Unless you have been living under a rock for the past two decades, you already know what to do to reduce stress, and you don’t need a “professional” to tell you yet again to slow down, eat right, sleep enough, and exercise. What to do? Prepare.
Welcome to the BG blog, in which I offer practical advice on how to create thriving teams -- in couples, at the office, and even within yourself (yes, we each have a "team" of voices and players within). I'd love to hear your thoughts and how the posts are impacting you in the comments section. And do tell me more about what topics you are interested in reading about.
I was writing, or attempting to write in my favorite coffee shop, when I couldn’t help but overhear a conversation between two women, one complaining vigorously about going home for Thanksgiving.
In the 7th post in the Relationship as a Team Series, what each partner wanted, more than peaceful and clear communication, was to tear the other’s head off. When the aggressive impulse is lurking and leading underneath the content, no well-meaning model of communication stands a chance.
Wouldn’t it be useful if more personal fights had a more professional consideration, with less defensiveness, less reactivity and less projection? The 6th post in the Relationship as a Team series.
In the fifth post in the Relationship as a Team series, we explore a great way to have fights that matter and avoid ones that don’t: Download your own inner Google Translator.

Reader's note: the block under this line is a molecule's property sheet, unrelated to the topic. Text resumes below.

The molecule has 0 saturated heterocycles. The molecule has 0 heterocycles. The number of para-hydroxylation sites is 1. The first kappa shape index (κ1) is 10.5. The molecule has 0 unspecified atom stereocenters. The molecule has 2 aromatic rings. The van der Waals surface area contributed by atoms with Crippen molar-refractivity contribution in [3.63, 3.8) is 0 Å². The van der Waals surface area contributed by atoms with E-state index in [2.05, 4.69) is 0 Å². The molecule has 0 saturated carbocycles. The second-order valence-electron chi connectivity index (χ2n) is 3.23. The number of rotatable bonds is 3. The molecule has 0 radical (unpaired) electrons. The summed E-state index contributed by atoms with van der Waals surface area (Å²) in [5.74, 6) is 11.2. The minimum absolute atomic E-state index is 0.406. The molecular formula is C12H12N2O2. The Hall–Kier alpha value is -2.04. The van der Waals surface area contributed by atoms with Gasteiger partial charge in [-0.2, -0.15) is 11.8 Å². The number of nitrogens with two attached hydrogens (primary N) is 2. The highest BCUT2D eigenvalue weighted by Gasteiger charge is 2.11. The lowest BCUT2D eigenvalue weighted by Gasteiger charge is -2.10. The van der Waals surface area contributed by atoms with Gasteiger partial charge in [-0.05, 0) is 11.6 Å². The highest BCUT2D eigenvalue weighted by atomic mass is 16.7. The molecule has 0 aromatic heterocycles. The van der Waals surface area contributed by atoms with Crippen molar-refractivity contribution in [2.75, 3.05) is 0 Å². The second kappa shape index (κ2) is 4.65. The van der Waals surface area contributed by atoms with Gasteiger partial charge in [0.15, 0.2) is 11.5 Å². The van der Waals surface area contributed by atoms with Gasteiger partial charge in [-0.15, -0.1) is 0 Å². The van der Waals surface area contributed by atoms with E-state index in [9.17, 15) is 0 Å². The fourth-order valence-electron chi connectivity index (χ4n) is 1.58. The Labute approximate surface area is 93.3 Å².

The fourth article in the Relationship as a Team Series. Most of us have a convoluted relationship to conflict. If we’re not conflict avoidant, we’re conflict prone. One of the first steps to finding balance, is to be able to tell the difference between a good fight and a bad one, and act accordingly.
In the third post in the Relationship as a Team Series, Ed doesn’t want to take the garbage out at night. It’s too cold, he’s tired. Susan finds this frustrating. In the morning it’s too full, or too smelly. If he forgets, then she has to do it.
They have this fight a few nights a week, before bed.
The second post in the Relationship as Team Series, scheduled maintenance talks require couples who avoid talking to each other to move towards conscious teamwork and allows couples who work too hard to live life with each other, instead of processing life with each other all the time.
A client came to me distraught.
He had been struggling in his relationship. His fiancée was non-responsive to his needs. She was consumed with and depressed about a touchy situation at work and wanted to stay home, enjoy take-out and watch TV, preferably with but even without him.
When I allow the dismal thoughts and stories associated with the feelings to lead (“I am alone,” “I will be alone forever,” “I am too old, too picky, etc.”), the team within is immobilized. I find myself wandering aimlessly in a very bleak forest. But when I cradle my pain in one arm while holding faith, hope and trust in myself in the other, I move through the world with an exquisite tension.